Sunday, January 3, 2010

Victor Borge

Borge Rosenbaum was born in Copenhagen, Denmark on January 3, 1909. His Jewish parents were musicians – his father (Bernhard) a violinist and his mother (Frederikke) a pianist. Borge began piano lessons at age two and it was quickly discovered that he was a prodigy. He gave his first recital at age eight and was awarded a full scholarship to the Royal Danish Academy of Music in 1918. His first major concert was in 1926 and he toured as a classical musician for a few years.

By the early 1930’s he had incorporated some humour into his act and even added anti-Nazi jokes. He was performing in Sweden when Denmark fell to the Nazi’s, but managed to escape to Finland with his wife Elsie Chilton. From there, they sailed to America on the last neutral ship to make it out. Borge made one trip back to Denmark during the occupation by disguising himself as a sailor, to visit his dying mother.

The pianist and comedian spoke no English but adapted his act for North American audiences by quickly learning the language while watching English movies. Borge Rosenbaum changed his name to Victor Borge and in 1941 he appeared on The Rudy Vallee Radio Show, but was soon hired by Bing Crosby for the Kraft Music Hall.

Borge’s talent as a pianist and his comedic skills gave quick rise to his popularity. He appeared with numerous performers – including Frank Sinatra – and in 1946 he hosted his own show on NBC radio. Many of his trademark routines were developed during this time. Bits such as playing the Chopin’s Minute Waltz instead of using an egg timer or introducing a piece then being distracted became well known parts of the act.

One of his most famous routines was the “Phonetic Punctuation”. He would choose an excerpt from a book and read it to the audience using specific sound effects to represent each part of the punctuation.

Another famous piece that Borge invented and mastered was “Inflationary Language”. He explained it by saying that as the cost of living went up, why did words not change as well? He used examples such as: "once upon a time" becomes "twice upon a time", "wonderful" becomes "twoderful", "forehead" becomes "fivehead", "tennis" becomes "elevennis", "I ate a tenderloin with my fork" becomes "I nined an elevenderloin with my five'k" and so on and so fifth.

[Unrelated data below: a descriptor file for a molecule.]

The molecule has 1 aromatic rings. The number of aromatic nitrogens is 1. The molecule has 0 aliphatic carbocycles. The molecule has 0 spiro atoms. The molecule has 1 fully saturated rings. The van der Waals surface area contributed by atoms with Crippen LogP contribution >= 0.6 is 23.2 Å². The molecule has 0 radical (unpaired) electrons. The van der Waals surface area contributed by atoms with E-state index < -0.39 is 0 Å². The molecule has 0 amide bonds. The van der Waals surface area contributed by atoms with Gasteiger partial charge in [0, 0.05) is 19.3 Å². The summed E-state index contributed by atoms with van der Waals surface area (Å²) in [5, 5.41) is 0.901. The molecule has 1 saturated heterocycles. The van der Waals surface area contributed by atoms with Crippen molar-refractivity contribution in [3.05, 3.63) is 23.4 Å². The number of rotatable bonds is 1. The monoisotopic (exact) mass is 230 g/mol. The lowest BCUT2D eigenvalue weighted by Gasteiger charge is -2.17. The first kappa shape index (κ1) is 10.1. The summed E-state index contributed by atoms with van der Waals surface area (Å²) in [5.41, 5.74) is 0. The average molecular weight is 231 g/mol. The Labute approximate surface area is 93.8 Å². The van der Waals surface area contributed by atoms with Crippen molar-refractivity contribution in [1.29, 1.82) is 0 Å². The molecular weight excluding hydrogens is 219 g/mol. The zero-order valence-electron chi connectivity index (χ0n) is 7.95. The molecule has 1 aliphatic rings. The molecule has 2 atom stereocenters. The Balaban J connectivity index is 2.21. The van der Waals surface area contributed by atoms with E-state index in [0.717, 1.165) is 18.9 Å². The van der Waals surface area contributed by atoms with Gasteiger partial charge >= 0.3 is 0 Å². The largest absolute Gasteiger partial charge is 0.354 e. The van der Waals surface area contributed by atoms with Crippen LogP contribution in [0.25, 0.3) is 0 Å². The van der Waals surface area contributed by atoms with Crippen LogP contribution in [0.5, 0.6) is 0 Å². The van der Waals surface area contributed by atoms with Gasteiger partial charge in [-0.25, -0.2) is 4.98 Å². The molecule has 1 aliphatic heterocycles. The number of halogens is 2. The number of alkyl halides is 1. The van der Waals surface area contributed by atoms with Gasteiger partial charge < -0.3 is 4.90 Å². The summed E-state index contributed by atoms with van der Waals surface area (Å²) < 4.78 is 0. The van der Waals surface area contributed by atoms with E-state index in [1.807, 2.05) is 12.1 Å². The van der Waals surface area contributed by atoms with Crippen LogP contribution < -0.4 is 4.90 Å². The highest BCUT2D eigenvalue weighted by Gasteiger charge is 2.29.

His act also routinely included:
- involving the audience by asking about music likes. He would give an audience member a piece of sheet music then begin playing. Near the end he’d realize that he needed that piece of sheet music back to finish and had to retrieve it from the audience member.
- combining pieces of music or playing multiple interpretations of pieces such as “Happy Birthday”
- falling off his piano bench while playing a piece - he then pulled out a seatbelt from within the piano bench to strap himself in for safety.
- playing a piece and becoming confused by the sound. This was corrected when he turned the piece of music right side up and played correctly. He had literally been playing the music upside down.
- overreacting to a high note sung by an opera singer or asking a member of the orchestra (usually a violinist) to leave after playing a sour note. He then had the rest of the members move up one chair to cover for the missing performer.

Borge toured extensively throughout the world. He made regular appearances on Toast Of The Town and on Ed Sullivan. In 1953 he starred in his own one man show in New York City called “Comedy in Music”. It ran a record 849 shows. From the 1960’s on, he made many appearances on variety and television talk shows including: Mike Douglas, Merv Griffin, Tonight Show Starring Johnny Carson, Sesame Street and The Muppet Show.